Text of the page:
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The local teachers association asked candidates four questions, allowed them to introduce themselves.

Candidates for the West Linn-Wilsonville School Board shared why local residents should support them during a forum hosted by the West Linn-Wilsonville Education Association, which is the district's certified union, Wednesday, April 28.

The event included introductory remarks from Louis Taylor, who is the only candidate running for Position 1, Kirsten Wyatt, who is running against Craig Tiffany and write-in candidate Heidi Klein for Position 3, and Position 5 candidates Seiji Shiratori, David Jones and Kelly Sloop. The candidates answered four questions throughout the evening. Taylor

Tiffany and Klein were not present at the forum.

In his opening remarks, Taylor, who has two daughters in the district and has three companies based in West Linn, said part of what motivated him to run was to address what he saw as blindspots when it came to including and hearing from minority communities. He said he would strive to improve graduation rates for underserved populations.

Wyatt, who also has two daughters in the district, is the chair of the district's budget committee and has spent years running a nonprofit dedicated to empowering governmental leaders. She said she hoped to take a more active role in the district through her candidacy.

Shiratori detailed his previous work in the U.S. State Department and as a lobbyist in the state Legislature and said he wanted to preserve the high quality of life and fiscal responsibility locally.

Next, Jones, a former executive board director of the Rogers Park Community Council in Chicago, who is known locally for his work with Creatures of the Night, indicated his motivation to provide a voice for teachers feeling overwhelmed during the pandemic and unhappy about not feeling heard.

Finally, Sloop, a longtime West Linn resident and pharmacist, said she wanted to help foster a safe, tolerant and inclusive learning environment. Sloop

In answering the first question pertaining to students' learning experiences and fostering great thinkers, Shiratori said it's important for the district to keep more advanced students feeling challenged and motivated while also making sure all students can become their best selves.

He added: "There's a lot of learning that's not reading, writing and arithmetic. It's how to be a part of society, how to participate civically, how to understand what we can and can't expect from different levels of government."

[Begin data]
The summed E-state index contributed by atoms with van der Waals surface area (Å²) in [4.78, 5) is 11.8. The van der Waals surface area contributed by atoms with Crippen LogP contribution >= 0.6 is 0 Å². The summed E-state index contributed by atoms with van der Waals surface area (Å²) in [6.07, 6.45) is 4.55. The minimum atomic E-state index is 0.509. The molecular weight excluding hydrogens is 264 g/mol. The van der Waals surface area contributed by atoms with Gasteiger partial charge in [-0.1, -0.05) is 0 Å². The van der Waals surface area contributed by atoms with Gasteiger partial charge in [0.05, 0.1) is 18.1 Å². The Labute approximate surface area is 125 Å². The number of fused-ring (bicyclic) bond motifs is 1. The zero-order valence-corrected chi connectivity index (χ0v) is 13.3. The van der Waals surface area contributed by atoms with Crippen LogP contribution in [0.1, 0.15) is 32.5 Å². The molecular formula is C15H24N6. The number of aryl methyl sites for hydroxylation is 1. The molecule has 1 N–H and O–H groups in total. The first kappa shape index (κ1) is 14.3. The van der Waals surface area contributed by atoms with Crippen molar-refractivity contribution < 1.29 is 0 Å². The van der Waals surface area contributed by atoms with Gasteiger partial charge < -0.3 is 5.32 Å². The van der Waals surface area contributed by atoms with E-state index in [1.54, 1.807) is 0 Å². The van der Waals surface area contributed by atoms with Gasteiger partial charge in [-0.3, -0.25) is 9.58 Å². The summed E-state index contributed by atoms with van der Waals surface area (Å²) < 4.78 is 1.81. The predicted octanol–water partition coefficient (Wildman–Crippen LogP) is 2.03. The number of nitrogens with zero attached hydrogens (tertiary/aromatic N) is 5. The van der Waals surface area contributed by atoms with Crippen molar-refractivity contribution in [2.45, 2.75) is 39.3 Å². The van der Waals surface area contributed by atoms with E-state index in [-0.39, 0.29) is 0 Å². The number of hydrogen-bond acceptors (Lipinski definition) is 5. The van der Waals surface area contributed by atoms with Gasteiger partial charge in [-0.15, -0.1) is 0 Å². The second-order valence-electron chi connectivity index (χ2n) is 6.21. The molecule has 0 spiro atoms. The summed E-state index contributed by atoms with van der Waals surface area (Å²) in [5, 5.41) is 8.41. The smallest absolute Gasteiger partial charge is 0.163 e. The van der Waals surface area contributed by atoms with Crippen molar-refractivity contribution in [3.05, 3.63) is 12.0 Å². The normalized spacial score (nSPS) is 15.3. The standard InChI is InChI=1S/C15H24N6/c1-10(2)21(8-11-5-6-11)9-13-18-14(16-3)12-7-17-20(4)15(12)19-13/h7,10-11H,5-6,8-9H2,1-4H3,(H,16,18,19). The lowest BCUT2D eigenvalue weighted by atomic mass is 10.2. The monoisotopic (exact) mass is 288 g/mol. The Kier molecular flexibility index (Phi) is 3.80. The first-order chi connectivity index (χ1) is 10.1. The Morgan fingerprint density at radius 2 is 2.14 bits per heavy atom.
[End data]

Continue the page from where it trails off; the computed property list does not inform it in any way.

Wyatt, meanwhile, relayed an experience where she helped students engage in local government by creating mock land use plans and budgets and learning how to provide public testimony. Wyatt

"It's about developing leaders that have empathy, grit, determination and have curious minds," she said. "It gave them the opportunity to see the world larger than they see in middle school halls."

The next question asked the candidates to reflect on how they would engage the entire community in an environment where certain voices can drown out others.

Sloop said getting information out to as wide of a swath of the population as possible was the right approach, and to relay that the district values everyone's input.

"I think it's important we reach out and allow equal air time from all of the population: educators, parents, students, taxpayers, anyone in the community," she said. Jones

Jones said that many people in the district feel disempowered and disengaged, and that working collaboratively with social workers and counselors could be a good step toward letting people know they're valued.

"With the stakeholders, when they're very loud and agitated it usually means they're feeling disempowered," he said.

In the third question, the teachers association asked the candidates their approach to continuing to build a more equitable district. Shiratori

Shiratori said the district could examine its existing programs to address struggles like homelessness and hunger to see if they're working appropriately, while also expanding language offerings and finding ways to reduce hate speech.

"We need to have deep discussion in a way that everyone feels included, including folks in the majority," he said.

Jones said what he took from the book "NurtureShock" was that affluent communities not discussing race and equity issues fortified deeper inequities. He felt that building a dialogue and tweaking and expanding civics offerings could help.

The final question asked candidates to explain how they would collect information and make decisions that benefit the entire community.

Sloop said she would gather input from stakeholders, hold town halls and conduct surveys before coming to conclusions.

"I'm not one to go out and make decisions on my own. It has to be based on input I receive from the community," Sloop said.

Taylor said creating liaisons between different demographic and neighborhood groups and making himself accessible to the community are ways he would reach residents who aren't always heard from. Building bridges between different groups would be his focus, he added.

"That's the one thing you'll learn about me as we form a relationship is I'm very accessible," Taylor said.

After agreeing with Taylor about forming group liaisons, Wyatt said the relationships and endorsements she's garnered with mayors in West Linn and Wilsonville, legislators and other groups would give her broad access to information and resources. She added that she's a curious and outgoing person.

"I'm an advocate for calling people up, asking questions and finding my way," she said.

The election is slated for May 18.

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